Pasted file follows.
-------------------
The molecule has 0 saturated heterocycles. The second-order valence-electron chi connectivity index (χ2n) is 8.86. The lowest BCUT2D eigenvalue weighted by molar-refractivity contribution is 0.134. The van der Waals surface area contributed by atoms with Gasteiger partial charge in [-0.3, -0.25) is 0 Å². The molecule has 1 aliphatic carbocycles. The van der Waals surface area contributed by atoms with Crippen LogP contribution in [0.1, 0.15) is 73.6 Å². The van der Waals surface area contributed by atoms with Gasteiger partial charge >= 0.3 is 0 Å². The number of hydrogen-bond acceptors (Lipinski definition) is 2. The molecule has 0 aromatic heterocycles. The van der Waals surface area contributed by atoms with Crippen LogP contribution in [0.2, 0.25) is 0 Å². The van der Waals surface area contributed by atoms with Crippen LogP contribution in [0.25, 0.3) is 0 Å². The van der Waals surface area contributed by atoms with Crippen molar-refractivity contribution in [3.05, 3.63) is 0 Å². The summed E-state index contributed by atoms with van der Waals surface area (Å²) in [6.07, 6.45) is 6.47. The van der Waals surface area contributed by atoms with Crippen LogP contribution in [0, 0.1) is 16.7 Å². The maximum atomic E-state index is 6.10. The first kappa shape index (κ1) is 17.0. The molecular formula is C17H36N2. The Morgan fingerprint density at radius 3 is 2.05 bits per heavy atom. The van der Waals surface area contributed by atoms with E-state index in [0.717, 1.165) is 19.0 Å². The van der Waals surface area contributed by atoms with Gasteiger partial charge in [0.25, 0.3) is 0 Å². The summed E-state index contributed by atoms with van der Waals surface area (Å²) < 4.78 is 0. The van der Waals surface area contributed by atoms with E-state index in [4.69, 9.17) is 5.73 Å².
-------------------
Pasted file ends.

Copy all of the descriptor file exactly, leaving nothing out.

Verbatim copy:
The molecule has 0 saturated heterocycles. The second-order valence-electron chi connectivity index (χ2n) is 8.86. The lowest BCUT2D eigenvalue weighted by molar-refractivity contribution is 0.134. The van der Waals surface area contributed by atoms with Gasteiger partial charge in [-0.3, -0.25) is 0 Å². The molecule has 1 aliphatic carbocycles. The van der Waals surface area contributed by atoms with Crippen LogP contribution in [0.1, 0.15) is 73.6 Å². The van der Waals surface area contributed by atoms with Gasteiger partial charge >= 0.3 is 0 Å². The number of hydrogen-bond acceptors (Lipinski definition) is 2. The molecule has 0 aromatic heterocycles. The van der Waals surface area contributed by atoms with Crippen LogP contribution in [0.2, 0.25) is 0 Å². The van der Waals surface area contributed by atoms with Crippen LogP contribution in [0.25, 0.3) is 0 Å². The van der Waals surface area contributed by atoms with Crippen molar-refractivity contribution in [3.05, 3.63) is 0 Å². The summed E-state index contributed by atoms with van der Waals surface area (Å²) in [6.07, 6.45) is 6.47. The van der Waals surface area contributed by atoms with Crippen LogP contribution in [0, 0.1) is 16.7 Å². The maximum atomic E-state index is 6.10. The first kappa shape index (κ1) is 17.0. The molecular formula is C17H36N2. The Morgan fingerprint density at radius 3 is 2.05 bits per heavy atom. The van der Waals surface area contributed by atoms with E-state index in [0.717, 1.165) is 19.0 Å². The van der Waals surface area contributed by atoms with Gasteiger partial charge in [0.25, 0.3) is 0 Å². The summed E-state index contributed by atoms with van der Waals surface area (Å²) < 4.78 is 0. The van der Waals surface area contributed by atoms with E-state index in [4.69, 9.17) is 5.73 Å².